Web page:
19 Sep Top five reasons your website sucks
Is your website not performing as you expected? Do you find the number of visitors is low (or dropping), or that those who visit are clicking off after only a few seconds? Are you running an online store and finding your sales are few and far between? Or are you wondering why your website isn’t appearing on the first page of Google searches?
In this highly competitive digital world, there are many things that contribute to poor website performance. This guide highlights the top five reasons why your website may be failing, and explains how you should deal with them.
1. Blinded by the tools
Perhaps the most obvious reason websites fail (and often the hardest truth to swallow) is because something wasn’t right when the site was first created – or, perhaps, some poor decisions were made along the way. As the famous saying goes: “Strategy without tactics is the slowest route to victory. Tactics without strategy is the noise before defeat.” – Sun Tzu, The Art of War.
Creating a successful website requires a good level of business and marketing understanding. You need to consider your website as part of your overall marketing strategy, and this will inform its design and development. If your site is failing to achieve its objectives, then it is often the case that the tactical approach fell short of the overall strategy behind it.
To resolve this situation before it’s too late, it’s time to take a step back and review where things stand. Sometimes, all it takes is a little refinement to get things back on track. But, if things are beyond repair, a better solution may be to start again from scratch – beginning, of course, with a clear, decisive (and ambitious) strategy.
2. Who the hell are you?
Having a strong brand is at the forefront of a successful marketing strategy. Now, a ‘brand’ isn’t just a name or a logo, it’s everything your business stands for and how your clients/customers see and understand you. Your website MUST ALWAYS reflect your brand – from the design, colours, text, and other media content, to the way you communicate through words and imagery.
One trap a lot of business owners fall into is, they become complacent to their own brand identity and make the mistake of drifting away from how they present their brand on their website (and social media). This is mainly because they get bored of seeing the same thing over extended periods of time and try to make things ‘look fresh’, deviating too much from their brand guidelines.
However, diluting your brand with inconsistent information and content can often result in your visitors lacking trust in what they see. If the standard does not meet their expectations, they will go elsewhere.
3. “Iron rusts from disuse…”
“…stagnant water loses its purity and in cold weather becomes frozen; even so does inaction sap the vigour of the mind.” – Leonardo da Vinci
One of the quickest ways your website can drop off the radar, particularly in its search engine performance, is through stagnation. If your website lacks regular updates, and you are not driving traffic to it through other channels (i.e. social media), search engines may prioritise what they see as ‘active’ websites over yours.
It is vital you commit the time and effort to generating a steady flow of new and interesting content. Not only will this help increase your Google ranking potential for more keywords, but an active blog, news channel, and social media activity will reassure visitors you are actively engaged with your business and care about communicating with your customers.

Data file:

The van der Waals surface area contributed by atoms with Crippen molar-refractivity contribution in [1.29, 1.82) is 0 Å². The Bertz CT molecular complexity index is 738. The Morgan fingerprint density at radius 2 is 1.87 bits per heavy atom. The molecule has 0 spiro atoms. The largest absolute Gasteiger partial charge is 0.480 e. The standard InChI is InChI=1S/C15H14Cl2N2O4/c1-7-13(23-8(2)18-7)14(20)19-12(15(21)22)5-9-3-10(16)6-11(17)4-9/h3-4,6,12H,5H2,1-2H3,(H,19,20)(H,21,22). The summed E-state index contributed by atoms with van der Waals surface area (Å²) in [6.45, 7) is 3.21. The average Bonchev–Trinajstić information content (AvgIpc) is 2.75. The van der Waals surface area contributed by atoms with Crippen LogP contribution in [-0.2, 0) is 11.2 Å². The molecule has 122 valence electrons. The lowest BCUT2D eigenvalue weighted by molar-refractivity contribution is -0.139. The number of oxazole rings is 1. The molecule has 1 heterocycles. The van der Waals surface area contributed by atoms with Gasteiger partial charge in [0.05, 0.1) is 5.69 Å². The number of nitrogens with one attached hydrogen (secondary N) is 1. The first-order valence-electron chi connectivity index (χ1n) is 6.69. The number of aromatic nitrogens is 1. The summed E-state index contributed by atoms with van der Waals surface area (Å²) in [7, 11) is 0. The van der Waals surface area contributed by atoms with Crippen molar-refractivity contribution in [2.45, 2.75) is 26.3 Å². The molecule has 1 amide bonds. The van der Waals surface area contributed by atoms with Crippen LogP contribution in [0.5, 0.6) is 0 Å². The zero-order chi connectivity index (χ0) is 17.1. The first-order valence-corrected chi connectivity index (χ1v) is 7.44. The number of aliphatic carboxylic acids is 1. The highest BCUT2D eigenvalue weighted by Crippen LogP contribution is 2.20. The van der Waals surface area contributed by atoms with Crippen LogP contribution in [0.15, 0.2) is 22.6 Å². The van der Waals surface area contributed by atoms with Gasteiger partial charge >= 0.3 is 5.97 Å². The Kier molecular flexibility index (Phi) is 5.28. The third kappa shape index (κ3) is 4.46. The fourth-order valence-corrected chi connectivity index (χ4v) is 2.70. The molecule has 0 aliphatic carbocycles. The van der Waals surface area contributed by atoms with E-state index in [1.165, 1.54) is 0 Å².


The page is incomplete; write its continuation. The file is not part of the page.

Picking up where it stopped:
4. Seal it with a KISS
“If you can’t explain it, you don’t understand it well enough.” – Albert Einstein. Applying this principle to website design is usually defined as “keep it simple, stupid”.
Your website may be failing because your visitors are quite simply unimpressed with what they see. First impressions count, and if people don’t think your website looks good, or can’t find the information they want easily, they’re not going to stick around. Plus, Google may penalise your site in its search rankings if too many people click the link to your page and then leave quickly.
Before starting to build a website, perhaps one of the most challenging tasks a professional web design team will face is working with you to determine the content you want to include (or helping you create it), ensuring it aligns with your business and marketing strategies.
This task includes filtering information into a concise site map, defining a straightforward navigation structure, exploring and testing the user experience (UX) on each page, and designing a user interface (UI) that effectively communicates your brand to visitors.
5. Only spiders weave the web
You’ve probably heard about SEO (search engine optimisation), and you may understand some of the basics, but knowing how to do it well is one of the most important contributing factors to improving your website performance. Too often a website is let down by poor SEO, which will have a detrimental effect on how well your site performs with both search engines and visitors.
Many businesses make the mistake of believing they have to pay to perform well in Google searches. While Google advertising can be beneficial in certain circumstances, your ‘organic’ SEO – which is free and managed by search engine ‘spiders’ who crawl the web on a daily basis to keep their directories up to date – is equally, if not more, important.
‘Spiders’ not only check the content of your website, but also check that it is optimised for mobile devices. They perform page loading tests to ensure your pages are built in the most optimal way, and will keep tabs on your activity (both on and off-site) and the activity of others (those linking to your site).
Check out our blog on how SEO works to help maximise your organic SEO performance.
Not sure how your website is performing? Take our FREE website assessment to see how you score.